Initial Lessons From the First National Demonstration Project on Practice Transformation to a Patient-Centered Medical Home

University of Colorado Health Sciences Center and Director of Research, Center for Research Strategies, 225 E. 16th Ave, Suite 1150, Denver, Colorado, USA.
The Annals of Family Medicine (Impact Factor: 5.43). 05/2009; 7(3):254-60. DOI: 10.1370/afm.1002
Source: PubMed


The patient-centered medical home (PCMH) is emerging as a potential catalyst for multiple health care reform efforts. Demonstration projects are beginning in nearly every state, with a broad base of support from employers, insurers, state and federal agencies, and professional organizations. A sense of urgency to show the feasibility of the PCMH, along with a 3-tiered recognition process of the National Committee on Quality Assurance, are influencing the design and implementation of many demonstrations. In June 2006, the American Academy of Family Physicians launched the first National Demonstration Project (NDP) to test a model of the PCMH in a diverse national sample of 36 family practices. The authors make up an independent evaluation team for the NDP that used a multimethod evaluation strategy, including direct observation, in-depth interviews, chart audit, and patient and practice surveys. Early lessons from the real-time qualitative analysis of the NDP raise some serious concerns about the current direction of many of the proposed PCMH demonstration projects and point to some positive opportunities. We describe 6 early lessons from the NDP that address these concerns and then offer 4 recommendations for those assisting the transformation of primary care practices and 4 recommendations for individual practices attempting transformation.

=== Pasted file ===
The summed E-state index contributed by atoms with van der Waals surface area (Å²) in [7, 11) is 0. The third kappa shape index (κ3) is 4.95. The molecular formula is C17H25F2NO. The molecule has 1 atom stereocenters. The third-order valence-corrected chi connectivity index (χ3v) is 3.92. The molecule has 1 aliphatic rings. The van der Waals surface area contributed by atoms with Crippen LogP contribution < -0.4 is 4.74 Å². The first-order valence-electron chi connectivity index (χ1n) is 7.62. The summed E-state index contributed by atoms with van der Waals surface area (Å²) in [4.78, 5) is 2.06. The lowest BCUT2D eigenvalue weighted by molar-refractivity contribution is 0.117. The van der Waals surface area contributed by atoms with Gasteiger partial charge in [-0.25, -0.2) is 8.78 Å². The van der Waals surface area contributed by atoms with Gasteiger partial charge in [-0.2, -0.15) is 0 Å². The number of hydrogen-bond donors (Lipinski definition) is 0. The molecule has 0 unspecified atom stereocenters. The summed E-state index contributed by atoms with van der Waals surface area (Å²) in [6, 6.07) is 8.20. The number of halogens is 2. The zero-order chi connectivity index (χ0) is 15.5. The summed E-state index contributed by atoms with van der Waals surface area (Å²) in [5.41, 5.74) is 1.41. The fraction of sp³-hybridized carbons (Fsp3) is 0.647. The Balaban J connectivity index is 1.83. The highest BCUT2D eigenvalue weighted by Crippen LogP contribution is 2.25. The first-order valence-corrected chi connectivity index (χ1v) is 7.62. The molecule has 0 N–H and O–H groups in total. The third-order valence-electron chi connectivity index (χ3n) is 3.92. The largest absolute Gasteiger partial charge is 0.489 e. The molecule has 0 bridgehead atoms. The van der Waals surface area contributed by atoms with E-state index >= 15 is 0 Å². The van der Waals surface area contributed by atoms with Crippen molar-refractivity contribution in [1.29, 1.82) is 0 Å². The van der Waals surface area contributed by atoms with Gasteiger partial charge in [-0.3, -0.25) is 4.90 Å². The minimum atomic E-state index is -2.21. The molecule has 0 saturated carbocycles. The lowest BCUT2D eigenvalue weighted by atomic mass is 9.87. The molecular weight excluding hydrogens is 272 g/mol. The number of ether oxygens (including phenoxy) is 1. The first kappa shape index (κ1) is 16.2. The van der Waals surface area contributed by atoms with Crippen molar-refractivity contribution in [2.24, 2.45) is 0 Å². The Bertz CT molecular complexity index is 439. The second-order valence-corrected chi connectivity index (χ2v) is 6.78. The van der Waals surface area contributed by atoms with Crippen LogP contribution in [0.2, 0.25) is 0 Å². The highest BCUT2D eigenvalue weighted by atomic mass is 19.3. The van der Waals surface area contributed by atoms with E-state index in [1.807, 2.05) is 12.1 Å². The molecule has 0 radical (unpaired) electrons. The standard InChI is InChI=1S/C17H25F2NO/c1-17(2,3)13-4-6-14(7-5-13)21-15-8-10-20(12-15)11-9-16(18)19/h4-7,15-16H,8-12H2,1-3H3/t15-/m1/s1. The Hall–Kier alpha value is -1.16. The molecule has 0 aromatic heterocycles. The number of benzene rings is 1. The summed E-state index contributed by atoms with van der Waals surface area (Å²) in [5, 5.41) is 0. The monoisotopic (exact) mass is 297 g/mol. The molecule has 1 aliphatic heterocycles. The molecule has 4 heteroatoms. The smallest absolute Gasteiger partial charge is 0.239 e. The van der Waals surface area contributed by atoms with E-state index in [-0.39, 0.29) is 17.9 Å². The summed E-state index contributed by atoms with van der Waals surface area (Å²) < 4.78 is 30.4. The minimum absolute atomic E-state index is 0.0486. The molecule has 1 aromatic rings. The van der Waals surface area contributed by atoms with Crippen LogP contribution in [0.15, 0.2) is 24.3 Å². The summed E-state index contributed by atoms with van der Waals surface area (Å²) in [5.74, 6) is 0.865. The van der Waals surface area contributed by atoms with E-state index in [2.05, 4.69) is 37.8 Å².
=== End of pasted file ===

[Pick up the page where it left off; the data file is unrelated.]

Available from: Carlos Roberto Jaén
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    • "Achieving mandated PACT goals such as interdisciplinary continuity of care for patient panels, new scheduling methods, and improved care transitions requires substantial local redesign.8 Prior literature on non-VA PCMH shows that model implementation is transformative, requiring multi-dimensional changes9 that continuously adapt to local context.10 We thus expected that implementation of PACT would necessitate an ongoing local quality improvement (QI) process, in addition to top-down mandates and education.11 "
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    ABSTRACT: Healthcare systems and their primary care practices are redesigning to achieve goals identified in Patient-Centered Medical Home (PCMH) models such as Veterans Affairs (VA)'s Patient Aligned Care Teams (PACT). Implementation of these models, however, requires major transformation. Evidence-Based Quality Improvement (EBQI) is a multi-level approach for supporting organizational change and innovation spread. To describe EBQI as an approach for promoting VA's PACT and to assess initial implementation of planned EBQI elements. Descriptive. Regional and local interdisciplinary clinical leaders, patient representatives, Quality Council Coordinators, practicing primary care clinicians and staff, and researchers from six demonstration site practices in three local healthcare systems in one VA region. EBQI promotes bottom-up local innovation and spread within top-down organizational priorities. EBQI innovations are supported by a research-clinical partnership, use continuous quality improvement methods, and are developed in regional demonstration sites. We developed a logic model for EBQI for PACT (EBQI-PACT) with inputs, outputs, and expected outcomes. We describe implementation of logic model outputs over 18 months, using qualitative data from 84 key stakeholders (104 interviews from two waves) and review of study documents. Nearly all implementation elements of the EBQI-PACT logic model were fully or partially implemented. Elements not fully achieved included patient engagement in Quality Councils (4/6) and consistent local primary care practice interdisciplinary leadership (4/6). Fourteen of 15 regionally approved innovation projects have been completed, three have undergone initial spread, five are prepared to spread, and two have completed toolkits that have been pretested in two to three sites and are now ready for external spread. EBQI-PACT has been feasible to implement in three participating healthcare systems in one VA region. Further development of methods for engaging patients in care design and for promoting interdisciplinary leadership is needed.